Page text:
Luigi Cherubini (1760-1842)

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Donald Macleod focuses on Cherubini's roots in Italy and his first trip to London.

"Some maintain his temper was very even, because he was always angry" - that's what the composer Adolphe Adam said about Luigi Cherubini, the man Beethoven named when asked the question, "who is the greatest composer in Europe - apart from you?" Italian by birth, from a modest background, he was singled out early by his prodigious talent, and by 18 he was completing his studies with Giuseppe Sarti, one of the leading Italian opera composers of the day. Operatic commissions followed, and before long he had won enough recognition to receive an invitation to become house composer at the King's Theatre in London's Haymarket. From here it was a short step to Paris, where Cherubini settled at the age of 25; he would remain there for the rest of his life, during which he came to bestride Parisian music like a colossus.

All week, Donald Macleod investigates the life and work of the man often spoken of as "an Italian composer writing German opera for a French audience". He begins by examining Cherubini's Italian roots, with two early choral pieces written under Sarti's tutelage. Then we follow him to London, where he discovers that the title "house composer" really means "house composer of pasticcios" - operatic patchworks stitched together from well-known arias. His one original opera for London, Il Giulio Sabino, was not a success - "murdered in its birth for want of the necessary support of capital singers", as Dr Burney put it. But his first international success was just five years away; Lodoïska was an instant smash in that most momentous of years, 1791, and went on to play to sell-out houses throughout Europe before eventually crossing the Atlantic to New York in 1826.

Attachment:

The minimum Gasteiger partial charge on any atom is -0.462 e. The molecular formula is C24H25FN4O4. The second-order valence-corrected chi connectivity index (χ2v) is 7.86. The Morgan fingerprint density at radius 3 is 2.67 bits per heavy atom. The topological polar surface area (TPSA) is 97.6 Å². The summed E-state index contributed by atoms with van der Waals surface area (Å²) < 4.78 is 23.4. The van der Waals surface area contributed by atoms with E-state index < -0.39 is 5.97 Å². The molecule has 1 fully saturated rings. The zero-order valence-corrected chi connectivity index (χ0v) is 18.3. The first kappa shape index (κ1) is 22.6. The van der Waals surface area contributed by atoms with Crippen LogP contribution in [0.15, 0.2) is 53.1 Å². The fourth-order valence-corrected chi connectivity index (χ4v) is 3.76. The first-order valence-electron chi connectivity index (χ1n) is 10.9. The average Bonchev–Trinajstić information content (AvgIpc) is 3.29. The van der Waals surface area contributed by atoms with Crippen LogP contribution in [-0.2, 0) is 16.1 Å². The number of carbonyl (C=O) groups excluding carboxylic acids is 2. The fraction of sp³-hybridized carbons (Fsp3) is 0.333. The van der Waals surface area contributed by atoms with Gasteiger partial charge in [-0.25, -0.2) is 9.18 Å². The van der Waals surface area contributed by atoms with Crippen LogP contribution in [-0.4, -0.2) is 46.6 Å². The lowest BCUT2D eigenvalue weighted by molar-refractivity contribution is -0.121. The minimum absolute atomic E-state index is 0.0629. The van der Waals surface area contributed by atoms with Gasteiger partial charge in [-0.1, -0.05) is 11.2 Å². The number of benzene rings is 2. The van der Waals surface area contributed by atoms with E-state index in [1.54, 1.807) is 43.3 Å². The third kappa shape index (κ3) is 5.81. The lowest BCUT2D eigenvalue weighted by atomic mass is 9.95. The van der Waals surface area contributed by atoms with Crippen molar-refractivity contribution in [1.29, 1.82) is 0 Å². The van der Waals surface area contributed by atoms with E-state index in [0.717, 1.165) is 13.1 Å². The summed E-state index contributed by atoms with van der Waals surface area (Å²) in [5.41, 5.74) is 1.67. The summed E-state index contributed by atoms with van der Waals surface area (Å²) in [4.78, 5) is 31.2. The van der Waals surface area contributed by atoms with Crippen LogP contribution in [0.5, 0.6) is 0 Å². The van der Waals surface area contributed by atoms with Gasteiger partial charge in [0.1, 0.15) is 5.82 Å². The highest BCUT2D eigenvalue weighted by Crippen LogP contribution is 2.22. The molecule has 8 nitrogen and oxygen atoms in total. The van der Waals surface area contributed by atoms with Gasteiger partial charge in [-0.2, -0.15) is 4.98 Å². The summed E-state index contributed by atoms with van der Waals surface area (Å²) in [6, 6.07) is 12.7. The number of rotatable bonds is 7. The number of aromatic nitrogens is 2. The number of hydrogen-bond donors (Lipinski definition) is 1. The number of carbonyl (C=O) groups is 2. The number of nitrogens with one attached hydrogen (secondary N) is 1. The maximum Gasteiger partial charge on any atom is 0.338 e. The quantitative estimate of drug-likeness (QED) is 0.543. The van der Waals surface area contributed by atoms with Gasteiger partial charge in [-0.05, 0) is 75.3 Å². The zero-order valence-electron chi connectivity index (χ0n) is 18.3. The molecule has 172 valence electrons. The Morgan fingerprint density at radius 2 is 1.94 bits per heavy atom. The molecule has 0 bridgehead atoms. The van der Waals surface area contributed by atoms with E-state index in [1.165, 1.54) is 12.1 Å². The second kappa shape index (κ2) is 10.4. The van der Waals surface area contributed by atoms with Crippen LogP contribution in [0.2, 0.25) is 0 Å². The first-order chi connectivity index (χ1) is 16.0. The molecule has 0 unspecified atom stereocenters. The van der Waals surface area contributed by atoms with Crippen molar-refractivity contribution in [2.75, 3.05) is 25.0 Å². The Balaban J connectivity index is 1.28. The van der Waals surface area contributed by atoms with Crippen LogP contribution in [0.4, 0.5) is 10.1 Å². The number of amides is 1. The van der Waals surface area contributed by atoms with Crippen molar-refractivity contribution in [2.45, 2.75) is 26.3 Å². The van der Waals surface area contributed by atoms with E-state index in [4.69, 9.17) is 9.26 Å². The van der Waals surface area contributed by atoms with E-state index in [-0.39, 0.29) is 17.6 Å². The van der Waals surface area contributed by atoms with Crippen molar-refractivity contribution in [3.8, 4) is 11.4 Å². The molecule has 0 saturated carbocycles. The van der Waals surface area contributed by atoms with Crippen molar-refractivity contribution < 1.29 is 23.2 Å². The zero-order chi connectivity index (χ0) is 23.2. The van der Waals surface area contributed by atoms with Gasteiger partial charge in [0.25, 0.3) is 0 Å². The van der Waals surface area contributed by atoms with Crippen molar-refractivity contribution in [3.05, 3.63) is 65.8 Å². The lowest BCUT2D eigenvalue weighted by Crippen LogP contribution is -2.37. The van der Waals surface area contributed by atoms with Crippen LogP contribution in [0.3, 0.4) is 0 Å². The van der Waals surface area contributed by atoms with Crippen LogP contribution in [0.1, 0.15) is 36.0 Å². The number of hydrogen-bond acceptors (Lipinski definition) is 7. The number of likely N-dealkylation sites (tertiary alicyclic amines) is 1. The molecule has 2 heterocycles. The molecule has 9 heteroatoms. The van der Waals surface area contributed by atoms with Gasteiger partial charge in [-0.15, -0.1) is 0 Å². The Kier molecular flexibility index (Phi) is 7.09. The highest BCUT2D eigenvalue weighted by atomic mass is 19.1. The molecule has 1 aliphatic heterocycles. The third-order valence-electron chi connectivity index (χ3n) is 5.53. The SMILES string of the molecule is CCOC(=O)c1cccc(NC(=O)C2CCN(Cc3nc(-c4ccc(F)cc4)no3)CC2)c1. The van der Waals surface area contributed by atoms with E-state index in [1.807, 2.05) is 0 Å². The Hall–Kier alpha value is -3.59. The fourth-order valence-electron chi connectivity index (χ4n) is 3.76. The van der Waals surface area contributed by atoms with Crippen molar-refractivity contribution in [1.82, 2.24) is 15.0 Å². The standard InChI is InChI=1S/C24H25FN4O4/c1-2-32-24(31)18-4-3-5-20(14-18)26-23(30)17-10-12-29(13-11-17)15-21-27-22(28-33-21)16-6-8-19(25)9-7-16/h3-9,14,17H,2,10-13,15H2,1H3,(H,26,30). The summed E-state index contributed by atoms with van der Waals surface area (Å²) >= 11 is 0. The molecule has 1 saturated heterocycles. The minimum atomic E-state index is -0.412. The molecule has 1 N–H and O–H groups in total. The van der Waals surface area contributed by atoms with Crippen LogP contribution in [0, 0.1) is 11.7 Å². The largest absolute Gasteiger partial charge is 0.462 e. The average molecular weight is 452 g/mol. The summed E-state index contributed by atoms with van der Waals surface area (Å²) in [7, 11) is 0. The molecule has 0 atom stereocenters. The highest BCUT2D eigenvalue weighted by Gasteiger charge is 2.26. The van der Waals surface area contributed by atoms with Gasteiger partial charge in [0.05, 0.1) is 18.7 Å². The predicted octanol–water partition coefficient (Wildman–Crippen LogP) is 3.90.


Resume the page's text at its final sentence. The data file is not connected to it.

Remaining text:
"Some maintain his temper was very even, because he was always angry" - that's what the composer Adolphe Adam said about Luigi Cherubini, the man Beethoven named when asked the question, "who is the greatest composer in Europe - apart from you?" Italian by birth, from a modest background, he was singled out early by his prodigious talent, and by 18 he was completing his studies with Giuseppe Sarti, one of the leading Italian opera composers of the day.

Operatic commissions followed, and before long he had won enough recognition to receive an invitation to become house composer at the King's Theatre in London's Haymarket.

From here it was a short step to Paris, where Cherubini settled at the age of 25; he would remain there for the rest of his life, during which he came to bestride Parisian music like a colossus.

All week, Donald Macleod investigates the life and work of the man often spoken of as "an Italian composer writing German opera for a French audience".